On Sunday's episode of HBO's "Last Week Tonight," host John Oliver scored a coveted interview with NSA leaker Edward Snowden in Russia.
To get a sense of how big this is, consider that the producers skipped last week's episode in order to make the interview possible, and that Sunday's installment ran 15 minutes over its 30-minute time slot so that the interview could be contextualized and aired in full. (Oliver also became the first person to nab a televised interview with Snowden since Brian Williams did last May.)
So why all the trouble? In theory, Snowden's revelations are old, they have proven to be either inaccessible or not titillating enough for the American public, and Oliver already covered the issue himself on the show in an interview with former NSA chief General Keith Alexander less than a year ago.
As it turns out, Oliver wasn't satisfied. Using the June 1 expiration of controversial sections of the Patriot Act as a peg, Oliver decided to revive the conversation anew by highlighting one specific aspect of the surveillance issue that a majority of Americans could relate to.
And Sunday's final product is earning Oliver plaudits across the Internet. In the interview, Oliver accomplishes several feats. He's not only funny (Snowden apparently misses eating Hot Pockets, the sodium vehicle of the American freezer section), but also incisive and tough.
When Oliver pushes Snowden to admit that his leak made it possible for journalists to accidentally reveal details about American operations abroad, Oliver doesn't let his subject get away with calling it a "problem." He forces Snowden to recognize they constituted a "fuck-up." "You have to own that thing," Oliver chastises. "You’re giving documents with information you know could be harmful which could get out there.”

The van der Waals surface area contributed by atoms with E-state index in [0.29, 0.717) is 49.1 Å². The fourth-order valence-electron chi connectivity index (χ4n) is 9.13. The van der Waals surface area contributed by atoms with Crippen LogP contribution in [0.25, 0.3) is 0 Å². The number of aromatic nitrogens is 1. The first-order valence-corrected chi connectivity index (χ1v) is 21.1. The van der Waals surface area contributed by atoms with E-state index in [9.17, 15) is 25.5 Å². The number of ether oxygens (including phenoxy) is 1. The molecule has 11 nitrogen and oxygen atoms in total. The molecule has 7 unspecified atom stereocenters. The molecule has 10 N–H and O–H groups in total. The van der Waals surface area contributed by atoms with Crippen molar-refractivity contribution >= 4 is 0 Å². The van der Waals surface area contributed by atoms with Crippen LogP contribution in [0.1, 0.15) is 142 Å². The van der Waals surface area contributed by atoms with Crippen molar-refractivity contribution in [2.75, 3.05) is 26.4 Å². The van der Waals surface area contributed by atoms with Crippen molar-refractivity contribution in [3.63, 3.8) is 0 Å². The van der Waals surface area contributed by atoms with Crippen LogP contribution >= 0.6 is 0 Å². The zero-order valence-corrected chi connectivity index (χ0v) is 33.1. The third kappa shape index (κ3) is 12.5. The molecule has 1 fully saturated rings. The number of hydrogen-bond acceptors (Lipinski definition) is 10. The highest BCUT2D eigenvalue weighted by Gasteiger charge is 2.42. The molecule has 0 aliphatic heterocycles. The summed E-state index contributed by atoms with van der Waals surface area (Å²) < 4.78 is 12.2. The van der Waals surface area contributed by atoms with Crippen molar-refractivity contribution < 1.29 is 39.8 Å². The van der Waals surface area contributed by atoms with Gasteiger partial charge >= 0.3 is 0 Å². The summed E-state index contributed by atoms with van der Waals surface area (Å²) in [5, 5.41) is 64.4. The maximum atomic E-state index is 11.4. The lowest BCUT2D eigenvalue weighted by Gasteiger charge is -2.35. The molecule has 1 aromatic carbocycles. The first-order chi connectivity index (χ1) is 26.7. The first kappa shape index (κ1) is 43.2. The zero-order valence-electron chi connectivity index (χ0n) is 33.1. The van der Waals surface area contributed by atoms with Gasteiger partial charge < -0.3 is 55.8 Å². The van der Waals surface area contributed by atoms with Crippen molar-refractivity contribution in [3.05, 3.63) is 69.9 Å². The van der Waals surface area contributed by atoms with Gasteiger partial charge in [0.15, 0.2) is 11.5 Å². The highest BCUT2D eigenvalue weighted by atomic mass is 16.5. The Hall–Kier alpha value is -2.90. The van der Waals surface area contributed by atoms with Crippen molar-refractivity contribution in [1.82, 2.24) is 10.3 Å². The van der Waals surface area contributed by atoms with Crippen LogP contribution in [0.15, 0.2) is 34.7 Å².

But most notably of all, Oliver might finally have pinpointed a way to make the debate about surveillance accessible to a wide audience. By honing on one aspect of the government surveillance, the capacity for intelligence agencies to access "dick pics," he captures the attention and summons the outrage of numerous passersby in a filmed segment in Times Square. Many of those interviewed can't properly identify Edward Snowden or don't quite recall what he had done, but all recoil at the thought of government access to intimate photography.
"If I had knowledge that the United States government had pictures of my dick," one man says with dire seriousness, "I would be very pissed off."
"The good news is there's no program named 'The Dick Pic Program,'" Snowden says in response to the video. "The bad news is they are still collecting everyone's information, including your dick pics."
Over at The Intercept, Glenn Greenwald chalks up the fact that few people interviewed by Oliver's team in Times Square knew who Snowden was to a culture of political disengagement. It's the kind of disaffection, he argues, that explains why many Americans can't name the three branches of government. "One reason is that they serve as a rather stinging indictment on the political system which media and political insiders love to glorify: a huge chunk of the population, probably the majority, have simply turned away entirely from politics, presumably out of a belief that it makes no difference in their lives."
We'll have to wait and see whether the Snowden segment captures the national imagination, or even whether it reaches the heights of some of John Oliver's most popular clips. As Snowden told Oliver, "It's a real challenge to figure out how we communicate things that require years and years of technical understanding and compress that into seconds of speech."
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